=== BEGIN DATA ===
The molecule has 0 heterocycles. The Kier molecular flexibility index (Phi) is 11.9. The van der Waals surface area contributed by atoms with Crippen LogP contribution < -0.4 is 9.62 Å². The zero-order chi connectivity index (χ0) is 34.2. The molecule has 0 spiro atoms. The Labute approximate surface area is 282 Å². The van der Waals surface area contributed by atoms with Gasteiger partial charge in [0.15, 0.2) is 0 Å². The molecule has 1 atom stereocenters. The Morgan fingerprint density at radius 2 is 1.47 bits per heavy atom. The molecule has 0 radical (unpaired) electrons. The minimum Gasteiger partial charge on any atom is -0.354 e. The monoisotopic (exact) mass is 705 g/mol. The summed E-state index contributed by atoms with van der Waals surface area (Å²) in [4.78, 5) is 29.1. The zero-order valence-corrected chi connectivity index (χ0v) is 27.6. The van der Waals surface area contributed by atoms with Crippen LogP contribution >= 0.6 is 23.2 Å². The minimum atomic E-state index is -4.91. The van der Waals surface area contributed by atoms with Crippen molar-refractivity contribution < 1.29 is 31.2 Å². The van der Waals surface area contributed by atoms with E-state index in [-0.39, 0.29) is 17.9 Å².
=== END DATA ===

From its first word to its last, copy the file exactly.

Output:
The molecule has 0 heterocycles. The Kier molecular flexibility index (Phi) is 11.9. The van der Waals surface area contributed by atoms with Crippen LogP contribution < -0.4 is 9.62 Å². The zero-order chi connectivity index (χ0) is 34.2. The molecule has 0 spiro atoms. The Labute approximate surface area is 282 Å². The van der Waals surface area contributed by atoms with Gasteiger partial charge in [0.15, 0.2) is 0 Å². The molecule has 1 atom stereocenters. The Morgan fingerprint density at radius 2 is 1.47 bits per heavy atom. The molecule has 0 radical (unpaired) electrons. The minimum Gasteiger partial charge on any atom is -0.354 e. The monoisotopic (exact) mass is 705 g/mol. The summed E-state index contributed by atoms with van der Waals surface area (Å²) in [4.78, 5) is 29.1. The zero-order valence-corrected chi connectivity index (χ0v) is 27.6. The van der Waals surface area contributed by atoms with Crippen LogP contribution >= 0.6 is 23.2 Å². The minimum atomic E-state index is -4.91. The van der Waals surface area contributed by atoms with Crippen molar-refractivity contribution < 1.29 is 31.2 Å². The van der Waals surface area contributed by atoms with E-state index in [-0.39, 0.29) is 17.9 Å².